By Bernard Leo Remakus, Wasteland Press, $13.95, 144 pages

If Lifetime produced this as a movie, I’d watch. Mia is the story of a soldier who, due to a horrible accident, can only be saved through a gender-changing operation. The CIA then hires her to take down the terrorist responsible for the accident. She then heads back home, where she becomes a teacher and moves in with her widow, and is there to help her widow and son get over their loss. Yes, the plot seems silly on the onset, but it somehow works, and works really, really well.

There are a number of twists and turns, yet always seems to straighten out. The biggest problem is the lack of a decent antagonist; Mia overcomes any difficulty placed before her far too easily most of the time. Mia is such a strong protagonist that she deserves a strong antagonist, and that’s the only lacking element in this book. Otherwise, there’s a lot of nice character development, and the characters grow logically; of special note is the son, who matures nicely and logically, without the usual coincidences that seem to litter books. Once Mia shows him how to deal with his anger issues, he becomes a great kid. The romance between husband and widow is especially nice, as it grows rather than explodes.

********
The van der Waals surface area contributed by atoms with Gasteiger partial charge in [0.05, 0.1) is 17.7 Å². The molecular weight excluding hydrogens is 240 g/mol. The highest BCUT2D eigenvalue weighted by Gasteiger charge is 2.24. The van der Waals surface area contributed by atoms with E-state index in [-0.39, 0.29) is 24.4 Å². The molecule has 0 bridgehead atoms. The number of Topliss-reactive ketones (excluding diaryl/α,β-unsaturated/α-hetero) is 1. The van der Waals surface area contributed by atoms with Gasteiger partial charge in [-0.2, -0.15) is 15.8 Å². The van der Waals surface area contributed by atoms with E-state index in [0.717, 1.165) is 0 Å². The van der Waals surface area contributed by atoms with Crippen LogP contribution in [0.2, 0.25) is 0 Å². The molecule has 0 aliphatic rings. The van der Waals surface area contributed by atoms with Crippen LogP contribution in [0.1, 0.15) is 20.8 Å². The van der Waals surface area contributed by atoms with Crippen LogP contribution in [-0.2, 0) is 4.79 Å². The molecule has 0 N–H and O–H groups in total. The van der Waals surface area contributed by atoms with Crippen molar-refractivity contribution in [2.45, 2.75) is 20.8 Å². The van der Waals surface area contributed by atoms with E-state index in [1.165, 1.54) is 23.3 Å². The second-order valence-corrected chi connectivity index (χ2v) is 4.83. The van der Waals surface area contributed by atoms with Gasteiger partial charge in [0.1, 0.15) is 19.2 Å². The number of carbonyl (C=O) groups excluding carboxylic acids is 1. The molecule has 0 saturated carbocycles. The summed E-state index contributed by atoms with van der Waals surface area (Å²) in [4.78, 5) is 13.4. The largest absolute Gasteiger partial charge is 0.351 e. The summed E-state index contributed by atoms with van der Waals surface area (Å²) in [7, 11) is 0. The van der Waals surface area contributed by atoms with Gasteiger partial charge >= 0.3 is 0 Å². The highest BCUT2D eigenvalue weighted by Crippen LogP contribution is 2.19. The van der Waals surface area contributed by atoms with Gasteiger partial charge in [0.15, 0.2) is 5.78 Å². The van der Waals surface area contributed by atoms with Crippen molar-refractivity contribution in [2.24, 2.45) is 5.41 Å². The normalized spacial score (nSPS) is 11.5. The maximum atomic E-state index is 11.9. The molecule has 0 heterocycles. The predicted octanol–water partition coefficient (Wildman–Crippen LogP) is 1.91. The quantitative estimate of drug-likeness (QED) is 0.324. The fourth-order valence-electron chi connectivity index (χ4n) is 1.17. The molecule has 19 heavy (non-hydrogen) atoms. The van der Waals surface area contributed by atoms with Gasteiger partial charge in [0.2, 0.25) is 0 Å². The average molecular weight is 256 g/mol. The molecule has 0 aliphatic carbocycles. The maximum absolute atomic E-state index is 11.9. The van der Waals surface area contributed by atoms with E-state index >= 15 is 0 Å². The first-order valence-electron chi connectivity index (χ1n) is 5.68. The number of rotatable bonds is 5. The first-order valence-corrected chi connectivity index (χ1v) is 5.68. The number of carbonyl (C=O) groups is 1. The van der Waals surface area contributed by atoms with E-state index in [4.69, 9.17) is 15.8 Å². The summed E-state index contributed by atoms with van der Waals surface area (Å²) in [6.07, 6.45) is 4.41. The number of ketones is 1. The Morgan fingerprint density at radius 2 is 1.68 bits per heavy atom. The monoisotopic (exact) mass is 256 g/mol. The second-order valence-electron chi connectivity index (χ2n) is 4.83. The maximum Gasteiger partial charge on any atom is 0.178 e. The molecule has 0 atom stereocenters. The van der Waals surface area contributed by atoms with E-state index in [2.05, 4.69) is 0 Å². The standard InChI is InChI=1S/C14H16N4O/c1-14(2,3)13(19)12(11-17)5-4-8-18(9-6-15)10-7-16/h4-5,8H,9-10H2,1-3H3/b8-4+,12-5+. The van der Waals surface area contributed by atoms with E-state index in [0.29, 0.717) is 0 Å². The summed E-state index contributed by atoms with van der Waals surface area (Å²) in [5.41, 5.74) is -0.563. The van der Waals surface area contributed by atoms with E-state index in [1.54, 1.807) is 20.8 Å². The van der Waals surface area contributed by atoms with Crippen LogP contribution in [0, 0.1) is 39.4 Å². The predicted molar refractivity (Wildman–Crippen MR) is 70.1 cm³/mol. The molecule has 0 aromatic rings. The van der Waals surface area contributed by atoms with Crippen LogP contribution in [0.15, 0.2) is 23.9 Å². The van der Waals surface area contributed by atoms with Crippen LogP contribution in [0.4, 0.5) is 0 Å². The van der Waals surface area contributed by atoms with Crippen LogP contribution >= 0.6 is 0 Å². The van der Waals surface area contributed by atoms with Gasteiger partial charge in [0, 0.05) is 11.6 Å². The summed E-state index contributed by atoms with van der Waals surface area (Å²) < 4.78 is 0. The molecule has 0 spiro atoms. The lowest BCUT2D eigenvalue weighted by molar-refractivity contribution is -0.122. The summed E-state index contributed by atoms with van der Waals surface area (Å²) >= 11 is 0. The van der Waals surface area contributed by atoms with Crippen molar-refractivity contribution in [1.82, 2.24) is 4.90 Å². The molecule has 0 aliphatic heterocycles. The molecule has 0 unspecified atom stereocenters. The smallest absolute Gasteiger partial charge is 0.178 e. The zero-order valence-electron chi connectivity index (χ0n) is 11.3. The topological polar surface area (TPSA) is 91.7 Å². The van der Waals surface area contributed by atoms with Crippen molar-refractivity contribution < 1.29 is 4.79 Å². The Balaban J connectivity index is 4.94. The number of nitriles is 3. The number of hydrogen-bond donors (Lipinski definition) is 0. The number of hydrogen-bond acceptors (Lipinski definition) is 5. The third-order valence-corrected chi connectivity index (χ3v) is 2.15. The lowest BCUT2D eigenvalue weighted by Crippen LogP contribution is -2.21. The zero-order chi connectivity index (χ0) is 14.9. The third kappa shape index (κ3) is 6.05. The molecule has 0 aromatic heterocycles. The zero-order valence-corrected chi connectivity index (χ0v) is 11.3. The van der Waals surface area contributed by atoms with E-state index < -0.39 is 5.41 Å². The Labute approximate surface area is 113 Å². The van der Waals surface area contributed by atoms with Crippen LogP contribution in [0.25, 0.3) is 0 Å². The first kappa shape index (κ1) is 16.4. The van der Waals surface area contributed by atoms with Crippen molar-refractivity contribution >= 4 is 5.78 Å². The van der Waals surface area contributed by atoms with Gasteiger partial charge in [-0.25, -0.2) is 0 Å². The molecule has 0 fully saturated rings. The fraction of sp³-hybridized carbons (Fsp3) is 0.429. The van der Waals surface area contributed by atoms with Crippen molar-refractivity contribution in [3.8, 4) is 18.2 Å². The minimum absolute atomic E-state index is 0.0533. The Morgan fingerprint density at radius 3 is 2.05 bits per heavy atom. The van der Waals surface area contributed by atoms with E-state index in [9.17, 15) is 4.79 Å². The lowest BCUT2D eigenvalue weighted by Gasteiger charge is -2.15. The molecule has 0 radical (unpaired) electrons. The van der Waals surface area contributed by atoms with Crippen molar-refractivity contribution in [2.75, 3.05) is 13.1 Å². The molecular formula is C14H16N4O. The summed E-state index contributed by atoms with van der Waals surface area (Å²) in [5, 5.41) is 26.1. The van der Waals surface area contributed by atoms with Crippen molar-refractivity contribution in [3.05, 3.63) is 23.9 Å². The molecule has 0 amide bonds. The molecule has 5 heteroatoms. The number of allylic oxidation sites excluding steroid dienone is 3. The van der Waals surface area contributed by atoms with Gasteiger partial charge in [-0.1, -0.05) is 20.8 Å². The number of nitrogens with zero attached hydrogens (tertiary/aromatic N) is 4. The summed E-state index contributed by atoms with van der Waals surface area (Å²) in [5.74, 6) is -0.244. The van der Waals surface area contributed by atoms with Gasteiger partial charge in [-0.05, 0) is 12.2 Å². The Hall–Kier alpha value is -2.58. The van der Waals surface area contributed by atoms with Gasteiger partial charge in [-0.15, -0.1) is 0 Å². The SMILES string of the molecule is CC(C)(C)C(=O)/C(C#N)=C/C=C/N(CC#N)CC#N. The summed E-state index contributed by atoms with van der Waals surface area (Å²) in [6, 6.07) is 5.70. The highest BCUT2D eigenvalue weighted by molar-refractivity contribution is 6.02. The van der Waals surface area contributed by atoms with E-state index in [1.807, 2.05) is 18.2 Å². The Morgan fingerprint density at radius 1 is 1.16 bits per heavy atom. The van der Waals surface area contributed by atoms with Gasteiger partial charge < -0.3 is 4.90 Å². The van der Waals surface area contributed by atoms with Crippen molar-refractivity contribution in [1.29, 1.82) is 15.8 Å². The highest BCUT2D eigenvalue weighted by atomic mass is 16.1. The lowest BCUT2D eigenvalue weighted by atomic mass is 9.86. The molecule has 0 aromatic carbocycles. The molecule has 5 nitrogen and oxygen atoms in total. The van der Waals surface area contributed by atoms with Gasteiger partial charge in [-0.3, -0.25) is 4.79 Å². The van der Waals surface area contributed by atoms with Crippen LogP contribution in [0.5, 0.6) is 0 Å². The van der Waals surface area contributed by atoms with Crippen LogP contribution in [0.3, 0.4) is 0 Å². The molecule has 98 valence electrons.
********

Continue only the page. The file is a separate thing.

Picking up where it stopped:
This is definitely a book that will keep you turning the pages. It’s probably one of the more interesting stories one could read this year. It definitely shows the adaptability of the human spirit and how love will always find a way. It also helps that the pun it sends you out on is one that actually makes you smile a little bit. If you think that you have every permutation of the veteran-returns-home story, this one will definitely take you by surprise.

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